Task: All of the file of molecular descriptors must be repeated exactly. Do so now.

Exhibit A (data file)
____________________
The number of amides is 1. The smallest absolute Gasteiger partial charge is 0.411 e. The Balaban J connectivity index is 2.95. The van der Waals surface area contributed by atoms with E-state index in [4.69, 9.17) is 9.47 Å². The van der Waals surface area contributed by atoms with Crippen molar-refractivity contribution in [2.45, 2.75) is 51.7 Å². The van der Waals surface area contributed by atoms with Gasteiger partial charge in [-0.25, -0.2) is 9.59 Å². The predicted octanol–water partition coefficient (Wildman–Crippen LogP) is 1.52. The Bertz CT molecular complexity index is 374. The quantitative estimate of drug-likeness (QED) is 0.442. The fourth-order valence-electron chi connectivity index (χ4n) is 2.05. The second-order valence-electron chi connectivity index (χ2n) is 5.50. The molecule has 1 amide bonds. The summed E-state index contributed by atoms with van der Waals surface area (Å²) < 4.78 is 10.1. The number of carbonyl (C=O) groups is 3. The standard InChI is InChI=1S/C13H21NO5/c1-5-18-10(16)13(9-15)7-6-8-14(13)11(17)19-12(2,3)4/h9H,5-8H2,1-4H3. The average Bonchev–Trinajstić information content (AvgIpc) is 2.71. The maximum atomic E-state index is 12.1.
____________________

The number of amides is 1. The smallest absolute Gasteiger partial charge is 0.411 e. The Balaban J connectivity index is 2.95. The van der Waals surface area contributed by atoms with E-state index in [4.69, 9.17) is 9.47 Å². The van der Waals surface area contributed by atoms with Crippen molar-refractivity contribution in [2.45, 2.75) is 51.7 Å². The van der Waals surface area contributed by atoms with Gasteiger partial charge in [-0.25, -0.2) is 9.59 Å². The predicted octanol–water partition coefficient (Wildman–Crippen LogP) is 1.52. The Bertz CT molecular complexity index is 374. The quantitative estimate of drug-likeness (QED) is 0.442. The fourth-order valence-electron chi connectivity index (χ4n) is 2.05. The second-order valence-electron chi connectivity index (χ2n) is 5.50. The molecule has 1 amide bonds. The summed E-state index contributed by atoms with van der Waals surface area (Å²) < 4.78 is 10.1. The number of carbonyl (C=O) groups is 3. The standard InChI is InChI=1S/C13H21NO5/c1-5-18-10(16)13(9-15)7-6-8-14(13)11(17)19-12(2,3)4/h9H,5-8H2,1-4H3. The average Bonchev–Trinajstić information content (AvgIpc) is 2.71. The maximum atomic E-state index is 12.1.